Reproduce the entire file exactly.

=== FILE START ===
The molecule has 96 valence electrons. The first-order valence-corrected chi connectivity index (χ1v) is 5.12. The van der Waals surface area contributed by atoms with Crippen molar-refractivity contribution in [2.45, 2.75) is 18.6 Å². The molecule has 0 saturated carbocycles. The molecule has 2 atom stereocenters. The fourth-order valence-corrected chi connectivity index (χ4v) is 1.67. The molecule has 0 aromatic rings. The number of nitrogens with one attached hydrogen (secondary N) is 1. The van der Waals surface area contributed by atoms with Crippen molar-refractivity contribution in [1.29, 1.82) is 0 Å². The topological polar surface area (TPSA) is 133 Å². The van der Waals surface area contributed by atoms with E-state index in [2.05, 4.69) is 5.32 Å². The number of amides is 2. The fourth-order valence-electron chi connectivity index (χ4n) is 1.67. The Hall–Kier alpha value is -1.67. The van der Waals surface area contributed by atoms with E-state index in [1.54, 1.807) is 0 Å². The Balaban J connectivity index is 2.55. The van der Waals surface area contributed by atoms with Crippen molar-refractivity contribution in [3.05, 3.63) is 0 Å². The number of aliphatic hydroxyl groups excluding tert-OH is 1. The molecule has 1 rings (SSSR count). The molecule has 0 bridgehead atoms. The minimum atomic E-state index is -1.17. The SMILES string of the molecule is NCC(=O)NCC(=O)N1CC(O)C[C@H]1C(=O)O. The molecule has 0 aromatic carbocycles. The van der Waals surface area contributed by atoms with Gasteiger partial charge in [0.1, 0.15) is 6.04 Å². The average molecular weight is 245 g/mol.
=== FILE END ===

The molecule has 96 valence electrons. The first-order valence-corrected chi connectivity index (χ1v) is 5.12. The van der Waals surface area contributed by atoms with Crippen molar-refractivity contribution in [2.45, 2.75) is 18.6 Å². The molecule has 0 saturated carbocycles. The molecule has 2 atom stereocenters. The fourth-order valence-corrected chi connectivity index (χ4v) is 1.67. The molecule has 0 aromatic rings. The number of nitrogens with one attached hydrogen (secondary N) is 1. The van der Waals surface area contributed by atoms with Crippen molar-refractivity contribution in [1.29, 1.82) is 0 Å². The topological polar surface area (TPSA) is 133 Å². The van der Waals surface area contributed by atoms with E-state index in [2.05, 4.69) is 5.32 Å². The number of amides is 2. The fourth-order valence-electron chi connectivity index (χ4n) is 1.67. The Hall–Kier alpha value is -1.67. The van der Waals surface area contributed by atoms with E-state index in [1.54, 1.807) is 0 Å². The Balaban J connectivity index is 2.55. The van der Waals surface area contributed by atoms with Crippen molar-refractivity contribution in [3.05, 3.63) is 0 Å². The number of aliphatic hydroxyl groups excluding tert-OH is 1. The molecule has 1 rings (SSSR count). The molecule has 0 bridgehead atoms. The minimum atomic E-state index is -1.17. The SMILES string of the molecule is NCC(=O)NCC(=O)N1CC(O)C[C@H]1C(=O)O. The molecule has 0 aromatic carbocycles. The van der Waals surface area contributed by atoms with Gasteiger partial charge in [0.1, 0.15) is 6.04 Å². The average molecular weight is 245 g/mol.